Moving Beyond Islamophobia: Pursuing Our Long-Lost Intellect |

Moving Beyond Islamophobia: Pursuing Our Long-Lost Intellect

There are times when I wish I lived in a Muslim country, where at least I would feel a sense of fitting in, where I wouldn’t stick out like a sore thumb.
But then there are times when I thank Allah that He’s the Decision-Maker for my life, and not me, because, as I find out every single day, He knows me better than I know myself.
I recently visited a museum in Boston, the Isabella Stewart Gardner Museum. It seemed small on the outside, but when I walked it, it was a feast for the eyes. The museum, which first opened in 1903, was built like a large palace, with an exquisite courtyard in the middle, and surrounding rooms, a total of three floors high.
As I walked through the rooms of the palace, I was amazed by the diversity of Isabella Gardner’s collection. Chinese, Turkish, Korean, American, Italian, French, Persian, as well as countless other artifacts were on display. She spent three decades traveling the world to collect these treasures.
I learned about a famous robbery that took place at this museum in 1990, in which 13 works of art were stolen, including those of Degas and Rembrandt, a total value of $500 million. The stolen pieces were signified by empty frames throughout the museum halls, haunting reminders of an unsolved mystery to this day. Since then, countless efforts have been made to track down the stolen pieces, and now the authorities have announced that anyone who comes forward with the paintings or any information regarding them, will not be penalized.
I thought to myself – what is a painting really worth? Is it made of gold or other precious metals so someone can break it up and sell it? Is it something someone can consume? It can only be discreetly sold on the black market, and even then, the owner cannot publicly show it off, for obvious reasons.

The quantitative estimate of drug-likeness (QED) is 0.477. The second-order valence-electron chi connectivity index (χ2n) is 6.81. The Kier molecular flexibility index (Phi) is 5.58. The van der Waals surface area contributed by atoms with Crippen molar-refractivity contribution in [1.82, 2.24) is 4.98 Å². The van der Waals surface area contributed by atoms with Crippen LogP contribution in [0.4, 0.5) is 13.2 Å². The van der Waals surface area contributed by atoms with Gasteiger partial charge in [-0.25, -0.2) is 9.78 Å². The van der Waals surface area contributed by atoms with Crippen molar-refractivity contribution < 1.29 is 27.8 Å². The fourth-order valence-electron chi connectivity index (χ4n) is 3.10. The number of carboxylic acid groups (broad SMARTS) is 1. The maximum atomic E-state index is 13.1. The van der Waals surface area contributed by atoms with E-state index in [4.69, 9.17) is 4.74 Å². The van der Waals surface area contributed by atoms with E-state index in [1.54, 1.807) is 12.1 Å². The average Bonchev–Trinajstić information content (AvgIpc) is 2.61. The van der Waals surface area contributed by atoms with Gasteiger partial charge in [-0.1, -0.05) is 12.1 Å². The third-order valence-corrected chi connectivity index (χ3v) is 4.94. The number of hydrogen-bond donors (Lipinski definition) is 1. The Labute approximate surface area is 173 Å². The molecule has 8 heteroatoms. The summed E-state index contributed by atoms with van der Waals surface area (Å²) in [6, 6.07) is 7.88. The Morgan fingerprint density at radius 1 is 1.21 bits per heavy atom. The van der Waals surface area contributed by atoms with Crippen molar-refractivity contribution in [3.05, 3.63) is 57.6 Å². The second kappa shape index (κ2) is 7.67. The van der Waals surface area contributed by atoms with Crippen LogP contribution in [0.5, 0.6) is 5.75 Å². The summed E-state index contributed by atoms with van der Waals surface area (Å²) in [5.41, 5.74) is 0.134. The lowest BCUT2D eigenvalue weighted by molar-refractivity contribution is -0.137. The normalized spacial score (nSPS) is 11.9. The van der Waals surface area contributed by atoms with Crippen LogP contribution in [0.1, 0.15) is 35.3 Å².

A painting, a piece of literature, these are all made for the intellect, to observe and reflect. Thus, the true value of art and literature is determined by one’s own perception. It’s valuable, if a person truly believes it to be so.
So in actuality, the robbery, the artifacts, all underline a simple statement; these all are people of intellect, who attach immense value to knowledge and inspiration.
Among the artifacts and paintings in the museum, several belonged to the Islamic world. In a room dedicated to works of the Renaissance, a long glass table stood on the side, with a red, velvety cover, which prompted visitors to lift and observe. Lined side by side were pieces of parchment with Arabic script and diagrams. I scanned my guide for an explanation of these pieces, and found out that they were in fact scientific manuals written by Al Jazari, a famous Muslim scientist in the Middle Ages.
My heartbeat quickened as I read further down the page. Isabella Gardner was obviously a woman of a great global mindset. According to the guide, she wanted to showcase the contributions that the Islamic world made to the world, and how it influenced the later Renaissance.
I read this profound statement several times. Here, in a darkened room, in a museum built more than a 100 years ago, in a non-Muslim country, a non-Muslim woman decided to shed light on the magnificent discoveries of MY people, at a time where Muslims had drifted off into the darkness in terms of knowledge and research, a time when they didn’t even care where their literature and art and discoveries were going, and in whose hands they were in.
And that situation has not changed.